Two months ago I called Compassion International regarding my correspondent child, Josué. I hadn’t heard from him in 6 months and was worried something had happened. During my call, I also asked Compassion to check on my little Emily’s mother. In a recent letter, Emily shared that her mother was recovering from surgery.
Last Friday I opened my email to read the following:
I am writing in regard to an inquiry about your Compassion child, Emily, and her mother’s health. Our Ecuador country staff has informed us that Emily’s mother’s eye was operated because of bacterial Keratitis. This is a condition in which the eye’s cornea becomes inflamed. The condition is often marked by moderate to intense pain and usually involves impaired eyesight. The mother had myopia (nearsightedness) and due to this, she began to use contact lenses, but she was not careful enough and bacteria affected her eyes. This is why surgery was necessary and was supported by the Municipal patronage. Regrettably, Emily’s mother lost her sight and now she has prosthesis in her eyes. She is fine and her health is much better now. She is also receiving medical treatment.
Wait, what?! Emily’s mother suffered from nearsightedness – something we have in common – and was then given contact lenses. I wear contacts – I never enjoyed glasses, and, once I was old enough to care for the contacts I left my glasses behind. But, and this is a big one, I have the ability to keep my contacts clean. I have clean water, a case full of sterile solution, and the opportunity to wash my hands before I put in or take out my contacts. Emily’s mother is not so fortunate. She lives in an area where clean water may not be available. There’s no telling how long she left a single pair of contacts in – I have problems with mine if I don’t take them out every night. So, you see, I’m a bit concerned as to why she was given contacts as opposed to glasses in the first place.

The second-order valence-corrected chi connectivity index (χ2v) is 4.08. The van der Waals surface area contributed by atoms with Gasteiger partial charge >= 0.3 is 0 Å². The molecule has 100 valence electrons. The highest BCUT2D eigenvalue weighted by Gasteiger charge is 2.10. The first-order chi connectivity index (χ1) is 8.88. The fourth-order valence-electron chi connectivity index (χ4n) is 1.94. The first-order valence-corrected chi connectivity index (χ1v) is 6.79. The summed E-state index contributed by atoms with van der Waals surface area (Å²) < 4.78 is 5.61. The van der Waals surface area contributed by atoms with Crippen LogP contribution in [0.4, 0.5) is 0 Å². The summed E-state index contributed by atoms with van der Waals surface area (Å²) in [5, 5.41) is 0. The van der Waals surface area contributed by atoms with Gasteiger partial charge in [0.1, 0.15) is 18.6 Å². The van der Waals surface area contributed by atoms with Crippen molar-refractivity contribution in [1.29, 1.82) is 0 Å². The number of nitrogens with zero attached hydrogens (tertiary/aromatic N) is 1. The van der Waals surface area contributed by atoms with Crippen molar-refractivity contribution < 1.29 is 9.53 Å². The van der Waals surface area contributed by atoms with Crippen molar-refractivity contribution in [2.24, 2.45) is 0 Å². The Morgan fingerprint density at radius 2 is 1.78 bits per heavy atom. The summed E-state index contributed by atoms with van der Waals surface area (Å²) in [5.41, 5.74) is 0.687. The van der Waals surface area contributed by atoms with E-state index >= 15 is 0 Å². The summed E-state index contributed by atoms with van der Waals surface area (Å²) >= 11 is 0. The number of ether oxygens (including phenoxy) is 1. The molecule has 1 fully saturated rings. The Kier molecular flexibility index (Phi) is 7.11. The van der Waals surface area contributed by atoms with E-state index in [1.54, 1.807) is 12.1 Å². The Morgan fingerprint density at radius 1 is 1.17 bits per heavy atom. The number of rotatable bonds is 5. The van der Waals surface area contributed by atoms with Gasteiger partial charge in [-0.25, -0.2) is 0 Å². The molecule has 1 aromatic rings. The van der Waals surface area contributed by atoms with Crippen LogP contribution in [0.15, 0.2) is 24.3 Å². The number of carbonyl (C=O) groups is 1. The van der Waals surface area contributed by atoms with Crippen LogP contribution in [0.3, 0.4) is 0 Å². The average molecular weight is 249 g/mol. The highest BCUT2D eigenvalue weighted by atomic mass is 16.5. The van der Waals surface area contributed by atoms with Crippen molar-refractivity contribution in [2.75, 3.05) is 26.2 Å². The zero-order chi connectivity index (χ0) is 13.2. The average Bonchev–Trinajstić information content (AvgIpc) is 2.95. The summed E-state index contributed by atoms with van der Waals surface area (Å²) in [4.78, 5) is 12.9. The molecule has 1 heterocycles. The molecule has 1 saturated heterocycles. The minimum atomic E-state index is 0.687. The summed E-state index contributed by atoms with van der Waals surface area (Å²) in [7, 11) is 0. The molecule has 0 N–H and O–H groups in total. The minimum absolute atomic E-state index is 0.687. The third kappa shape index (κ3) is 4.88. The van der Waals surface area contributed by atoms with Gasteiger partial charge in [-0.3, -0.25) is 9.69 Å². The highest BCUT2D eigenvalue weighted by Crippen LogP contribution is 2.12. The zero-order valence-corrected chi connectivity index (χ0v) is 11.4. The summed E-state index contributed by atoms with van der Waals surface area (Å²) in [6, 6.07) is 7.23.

I contacted Compassion again and learned that, in essence, they came in when the mother needed surgery – after her eyes had become infected from the contacts, and had no input into the prescribing of contacts over glasses.
I fear that Emily’s mother may have chosen the contacts over the glasses because of the cost – a single pair of contacts is much, much cheaper than a single pair of glasses. But oh, what a cost – to lose one’s sight.
She is my age, Emily’s mother. She is my age and already has four children, and now, she has lost her sight. My heart aches for her. She will never see her grandchildren. She will never see her children grown into the strong and capable people they are destined to be. She will expierence it, but she will not see it.
How will she work? How will she maintain her home? She will have to relearn everyday tasks – imagine cooking blind. I know it can be done- there are so many accomplished people who experience life without sight daily. People who thrive despite being blind. People who use their blindness to their advantage, but I fear she will slip into depression, that she will lose motivation, that she will slip into a darkness that runs deep. Perhaps I am reading too much into this – perhaps I am projecting my feelings onto her.
I mean really, aren’t we all blind in some way? Blind to what we do not want to see. Blind to the pain. Blind to the suffering. And, in some cases, blind to the love.
We are all blind.
But to be totally without sight – my mind cannot fathom.
Yet, All is Grace, and I know God has a greater purpose for this change in young Emily’s life and her mother’s.
The LORD said to [Moses], ‘Who gave man his mouth? Who makes him deaf or mute? Who gives him sight or makes him blind? Is it not I, the LORD?’
But, the time is hard and this change must be overwhelming for her. So, would you take a moment and send up a prayer for Emily’s mother and her family? I’d be ever so grateful.